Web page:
1887

Abstract

The mycobacterial cell wall consists of a core composed of peptidoglycan linked to the heteropolysaccharide arabinogalactan, which in turn is attached to mycolic acids. A variety of free lipids complements the mycolyl residues, whereas phosphatidylinositol mannosides (PIMs), lipoarabinomannan and proteins are interspersed in this framework. As a consequence, the cell envelope is extremely rich in lipids and early work has shown that the lipid content may vary with environmental conditions. To extend these studies, the influence of growth temperature on cell envelope components in , a temperature-resistant mycobacterial species, was investigated. Mycolic acid synthesis was reduced at 55 °C compared to 37 °C and the production of fatty acids, presumably precursors of mycolic acids, was increased. Since fatty acids are elongated by the type II fatty acid synthase complex and consequently by a mycobacterial β-ketoacyl acyl carrier protein synthase (KasA), leading to mycolic acids, the expression level of KasA was analysed by Western blotting. KasA expression was significantly decreased at 55 °C over 37 °C. Important changes in the mycolic acid composition were observed and characterized by reduced levels of cyclopropanation and the concomitant accumulation of the -olefin derivatives. In addition, striking differences involved in complex lipid composition, including acylated trehaloses and trehalose dimycolate (TDM) were also observed. At 55 °C, produced less TDM than at 37 °C, which could be explained by the down-regulation of antigen 85 (Ag85) expression as shown by Western blotting. The Ag85 complex represents a family of proteins known to catalyse the transfer of mycolates to trehalose, thereby generating TDM. Furthermore, at 55 °C the level of phosphatidyl-inositol hexamannoside (PIM) synthesis, but not that of other PIM species, was dramatically reduced. This observation could be correlated to a decrease of mannosyltransferase activity associated with membranes prepared from cells grown at 55 °C as compared to 37 °C. Altogether, this study suggests that mycobacteria are capable of inducing important cell-wall changes in response to temperature variations, which may represent a strategy developed by the bacteria to adapt to environmental changes.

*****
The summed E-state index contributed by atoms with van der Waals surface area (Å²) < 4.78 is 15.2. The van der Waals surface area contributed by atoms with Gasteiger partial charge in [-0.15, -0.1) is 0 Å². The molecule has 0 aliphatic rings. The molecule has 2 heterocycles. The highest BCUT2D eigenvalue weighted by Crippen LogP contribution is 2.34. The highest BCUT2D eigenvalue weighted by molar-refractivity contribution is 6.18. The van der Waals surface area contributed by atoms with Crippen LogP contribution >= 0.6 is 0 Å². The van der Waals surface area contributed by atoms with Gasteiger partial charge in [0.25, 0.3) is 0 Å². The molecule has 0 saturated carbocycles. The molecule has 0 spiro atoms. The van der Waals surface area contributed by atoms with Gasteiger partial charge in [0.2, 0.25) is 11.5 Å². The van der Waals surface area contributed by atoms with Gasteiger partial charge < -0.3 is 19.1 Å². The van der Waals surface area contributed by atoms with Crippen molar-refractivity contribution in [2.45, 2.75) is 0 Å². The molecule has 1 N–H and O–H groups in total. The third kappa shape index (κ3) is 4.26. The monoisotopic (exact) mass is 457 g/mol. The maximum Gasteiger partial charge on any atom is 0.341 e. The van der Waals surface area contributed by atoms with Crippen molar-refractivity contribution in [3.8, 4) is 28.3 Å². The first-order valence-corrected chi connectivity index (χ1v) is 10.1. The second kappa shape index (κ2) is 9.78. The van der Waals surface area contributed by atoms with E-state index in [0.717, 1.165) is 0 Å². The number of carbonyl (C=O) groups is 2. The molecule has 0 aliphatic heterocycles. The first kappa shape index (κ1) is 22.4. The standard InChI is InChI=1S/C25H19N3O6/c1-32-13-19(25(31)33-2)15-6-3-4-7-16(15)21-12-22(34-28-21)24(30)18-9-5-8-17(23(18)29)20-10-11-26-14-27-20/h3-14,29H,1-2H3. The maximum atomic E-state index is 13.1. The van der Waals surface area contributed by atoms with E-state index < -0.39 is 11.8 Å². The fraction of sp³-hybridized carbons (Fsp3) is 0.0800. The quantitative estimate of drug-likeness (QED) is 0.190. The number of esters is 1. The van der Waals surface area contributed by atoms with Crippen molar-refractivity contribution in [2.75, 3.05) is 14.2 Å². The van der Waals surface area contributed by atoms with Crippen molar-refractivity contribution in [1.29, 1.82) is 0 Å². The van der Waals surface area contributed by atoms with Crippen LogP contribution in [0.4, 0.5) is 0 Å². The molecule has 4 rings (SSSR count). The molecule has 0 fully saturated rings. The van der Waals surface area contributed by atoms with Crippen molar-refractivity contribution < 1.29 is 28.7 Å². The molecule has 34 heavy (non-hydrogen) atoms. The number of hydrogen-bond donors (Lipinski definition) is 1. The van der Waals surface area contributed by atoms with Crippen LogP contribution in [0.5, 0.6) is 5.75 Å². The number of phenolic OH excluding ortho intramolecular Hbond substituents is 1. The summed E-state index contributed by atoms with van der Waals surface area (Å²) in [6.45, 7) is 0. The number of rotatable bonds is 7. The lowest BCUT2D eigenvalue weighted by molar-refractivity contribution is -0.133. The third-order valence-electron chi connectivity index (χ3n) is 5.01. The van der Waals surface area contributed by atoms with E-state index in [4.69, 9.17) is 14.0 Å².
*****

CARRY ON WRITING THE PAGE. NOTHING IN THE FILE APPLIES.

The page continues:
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2002-10-01
2019-10-20
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